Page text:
Happy Times – Why the Hell in a PICU?!

Today is already a good day. Why the hell would I say that on a PICU? Because I’m finally out of isolation. Since Friday evening I’ve been in a dingy room, cut off from other people. I was happily awoken by a nurse today to say my COVID result has come through, negative. And I could move to room 4. Thank the loopy lorrrrrrrrrd.

I celebrated with my first shower (in at least a week, if not 2). In the shower I’m currently not allowed to handle the shampoo, shower gel etc. by myself (I find it all so weird). So they have to squeeze a bit into my hand whenever needed. This changes as they get to know me and have been here a little longer. I now have fresh, curly locks. I’ve destroyed the hair ball a cat vomited up, which was previously on my head.

Having a shower meant I changed into new leggings too. (been in them from Friday, for 6 days – slept in too.) Everything is so complicated that I just didn’t bother – I asked once or twice for new leggings but no-one was sure whether I was allowed. So that feels amazing too.

Not only that, but I’ve not been drinking the coffee because the first one I had in isolation was tepid. Verging on cold, but a touch warm. Put me off completely. But now I’m out and about and can access the communal areas, I thought I’d give it another crack. And god it was great. It was just under hot today. I wondered why this was, but apparently as staff get to know your risks and trust you, they serve it hotter. So I’ve had 4 cups within 2 hours. (it’s decaf anyway)

There isn’t a kitchen you can access yourself, you have to knock on a small latch door to ask for what you want – including locker stuff (restricted items like toiletries/deodorant etc.) but breakfast and everything is served here. I felt so timid knocking on that latch door the first time. (I hate asking other people for stuff, it makes me feel an immense amount of guilt which can build to being unbearable) But after the first time, my knocks got a little bit louder as I told myself, these people are paid. I’m not getting paid, I’ve got the short straw of everything being limited. (plus knowing I could get a hot-ish coffee was a seductive factor)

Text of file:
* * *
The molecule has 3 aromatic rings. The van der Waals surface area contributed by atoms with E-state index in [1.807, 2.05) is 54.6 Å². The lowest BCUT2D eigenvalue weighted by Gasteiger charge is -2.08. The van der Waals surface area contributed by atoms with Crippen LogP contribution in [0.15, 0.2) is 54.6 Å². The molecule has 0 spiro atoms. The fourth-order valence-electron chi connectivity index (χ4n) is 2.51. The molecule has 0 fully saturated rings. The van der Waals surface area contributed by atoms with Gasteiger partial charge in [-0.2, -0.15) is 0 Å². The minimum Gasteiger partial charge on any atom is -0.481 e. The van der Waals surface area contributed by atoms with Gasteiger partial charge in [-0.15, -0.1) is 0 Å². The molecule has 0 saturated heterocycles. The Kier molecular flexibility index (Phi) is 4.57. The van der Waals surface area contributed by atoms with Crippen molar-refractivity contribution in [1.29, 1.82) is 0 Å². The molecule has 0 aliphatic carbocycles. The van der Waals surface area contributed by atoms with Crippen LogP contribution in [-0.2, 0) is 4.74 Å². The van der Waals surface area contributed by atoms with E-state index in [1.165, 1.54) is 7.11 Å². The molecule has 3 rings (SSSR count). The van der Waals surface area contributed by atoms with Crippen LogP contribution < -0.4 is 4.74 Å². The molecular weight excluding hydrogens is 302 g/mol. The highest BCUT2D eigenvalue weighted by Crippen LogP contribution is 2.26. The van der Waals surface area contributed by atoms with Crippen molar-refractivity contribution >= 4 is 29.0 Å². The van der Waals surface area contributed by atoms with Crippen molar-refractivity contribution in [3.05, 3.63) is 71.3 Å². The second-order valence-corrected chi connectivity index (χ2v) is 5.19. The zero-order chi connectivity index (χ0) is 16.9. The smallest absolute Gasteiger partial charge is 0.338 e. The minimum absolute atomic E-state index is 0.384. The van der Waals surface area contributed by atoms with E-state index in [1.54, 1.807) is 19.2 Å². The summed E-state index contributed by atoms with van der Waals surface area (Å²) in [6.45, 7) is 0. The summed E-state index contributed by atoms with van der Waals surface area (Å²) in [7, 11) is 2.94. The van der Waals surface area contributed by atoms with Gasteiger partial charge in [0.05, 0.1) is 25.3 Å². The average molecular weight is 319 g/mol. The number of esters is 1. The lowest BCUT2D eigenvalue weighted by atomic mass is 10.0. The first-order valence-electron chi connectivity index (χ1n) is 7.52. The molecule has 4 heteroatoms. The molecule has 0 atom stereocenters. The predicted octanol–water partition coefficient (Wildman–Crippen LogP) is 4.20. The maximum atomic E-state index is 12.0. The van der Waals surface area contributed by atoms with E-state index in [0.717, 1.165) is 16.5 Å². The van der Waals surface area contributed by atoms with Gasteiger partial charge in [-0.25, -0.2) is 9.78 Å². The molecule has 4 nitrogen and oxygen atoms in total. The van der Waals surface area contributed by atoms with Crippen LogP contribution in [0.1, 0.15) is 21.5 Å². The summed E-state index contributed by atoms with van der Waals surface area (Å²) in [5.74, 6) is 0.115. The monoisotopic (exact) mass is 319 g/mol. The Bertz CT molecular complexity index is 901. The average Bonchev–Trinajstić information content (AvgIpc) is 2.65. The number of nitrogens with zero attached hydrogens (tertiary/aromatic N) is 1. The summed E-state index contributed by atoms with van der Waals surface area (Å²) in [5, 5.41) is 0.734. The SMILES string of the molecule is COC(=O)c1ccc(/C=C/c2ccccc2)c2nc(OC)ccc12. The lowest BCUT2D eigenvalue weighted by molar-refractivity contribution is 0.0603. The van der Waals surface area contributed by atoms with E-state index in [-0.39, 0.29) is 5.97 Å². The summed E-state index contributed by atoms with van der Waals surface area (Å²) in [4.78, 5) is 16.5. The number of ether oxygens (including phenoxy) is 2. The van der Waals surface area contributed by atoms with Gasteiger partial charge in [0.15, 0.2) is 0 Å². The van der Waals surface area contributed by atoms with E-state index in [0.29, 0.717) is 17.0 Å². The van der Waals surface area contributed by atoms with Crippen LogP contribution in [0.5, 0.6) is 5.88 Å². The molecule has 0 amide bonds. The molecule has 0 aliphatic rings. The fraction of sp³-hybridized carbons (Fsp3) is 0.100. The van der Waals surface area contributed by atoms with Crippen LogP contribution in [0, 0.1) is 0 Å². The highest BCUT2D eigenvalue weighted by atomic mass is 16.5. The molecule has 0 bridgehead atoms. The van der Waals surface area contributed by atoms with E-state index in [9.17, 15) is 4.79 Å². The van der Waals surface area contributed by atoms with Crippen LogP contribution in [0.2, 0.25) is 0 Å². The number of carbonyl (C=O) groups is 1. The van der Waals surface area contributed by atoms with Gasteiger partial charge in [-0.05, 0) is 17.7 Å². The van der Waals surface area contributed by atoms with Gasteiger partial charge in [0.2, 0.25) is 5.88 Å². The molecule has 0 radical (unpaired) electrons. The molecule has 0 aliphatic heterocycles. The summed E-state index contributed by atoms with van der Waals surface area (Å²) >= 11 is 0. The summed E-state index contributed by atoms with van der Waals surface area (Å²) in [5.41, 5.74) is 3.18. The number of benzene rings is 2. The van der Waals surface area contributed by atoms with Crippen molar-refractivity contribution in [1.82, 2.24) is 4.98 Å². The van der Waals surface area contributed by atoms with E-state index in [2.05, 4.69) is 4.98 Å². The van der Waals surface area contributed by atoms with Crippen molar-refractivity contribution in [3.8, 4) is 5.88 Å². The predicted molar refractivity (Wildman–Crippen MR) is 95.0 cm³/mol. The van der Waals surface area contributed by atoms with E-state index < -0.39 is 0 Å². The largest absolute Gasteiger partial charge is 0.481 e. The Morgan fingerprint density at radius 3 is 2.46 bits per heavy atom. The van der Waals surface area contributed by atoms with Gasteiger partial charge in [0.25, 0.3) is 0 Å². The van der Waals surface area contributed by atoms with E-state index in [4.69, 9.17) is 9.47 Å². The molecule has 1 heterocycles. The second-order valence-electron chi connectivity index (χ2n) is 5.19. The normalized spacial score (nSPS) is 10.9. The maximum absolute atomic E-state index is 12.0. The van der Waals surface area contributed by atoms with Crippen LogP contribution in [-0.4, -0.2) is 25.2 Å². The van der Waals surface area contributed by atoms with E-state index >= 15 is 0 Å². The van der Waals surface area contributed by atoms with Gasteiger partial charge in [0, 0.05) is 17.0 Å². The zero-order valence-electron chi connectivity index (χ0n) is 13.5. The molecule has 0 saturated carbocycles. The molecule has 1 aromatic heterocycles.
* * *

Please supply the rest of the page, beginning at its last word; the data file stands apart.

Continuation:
This morning, starting off my new life in the main ward, I wasn’t sure how to gradually mix with patients. (I would usually avoid this at all costs, but I love helping people, so by having conversations and being polite maybe that would do something) So first, I sat in the lounge with an apple and the morning TV on. (the picture constantly breaking up is another thing, but the sound of Lorraine Kelly’s wee voice was very welcome and comforting) I met one patient through being round there and she seemed nice, only young bless her. Then, gradually I saw most of the others because the communal area is next to the clinic for medication.

Apparently there is another lady from Grimsby, and I do recognise her from the ward back home. I will make conversation with her about that, when she seems approachable and okay in herself.

Then, for about 1 hour and a half, there was myself, another patient – who seems high functioning, like I suppose I am, one of the ladies on obs with me (who is my favourite) and then someone who was on obs with the other girl. We had some really interesting and enjoyable chat, which left me feeling positive. And connected. I can make this stay positive if I want to and work with staff. I have to believe that.

Yesterday I had a bit of a lightbulb moment, I guess as a shock from this experience and being all the way in London at this place. I really do want to try so hard to resist any faint urge to hurt myself, so that I can move on, stay out of hospitals, with the end goal being doing my mental health social work training. I need to fight hard not to become institutionalised. It’s so easy to lose sight of the future when you’re stuck in an intense environment. But I’m holding on to my wishes for a proper, functional life where I can make a difference.

*picture inserted is the one in my new room.

Take care,


2 thoughts on “Happy Times – Why the Hell in a PICU?!

  1. Hi, i am a nurse in an inpatient mental health unit. I’m learning disability trained so mental health is something I’m still learning about. I’m finding your blog really interesting as it gives the other side to people being in hospital.
    Covid and isolating in hospital has not helped with being in hospital. However, now you are out of isolation i hope you can work on your recovery and get the help you need.

    Keep going and remember a recovery is a long journey… slow and steady wins the race


    1. Hi Ann! Thanks so much for reading my blog and getting in touch. I really admire nurses and the challenges they face from us patients at times. I’m privileged about your compliments thank you. Is there anything else particular you would find useful me writing about?

      Yep covid has really been a negative bomb shell on mental health and especially on units hasnt it.

      Take care,
      Yaz xx

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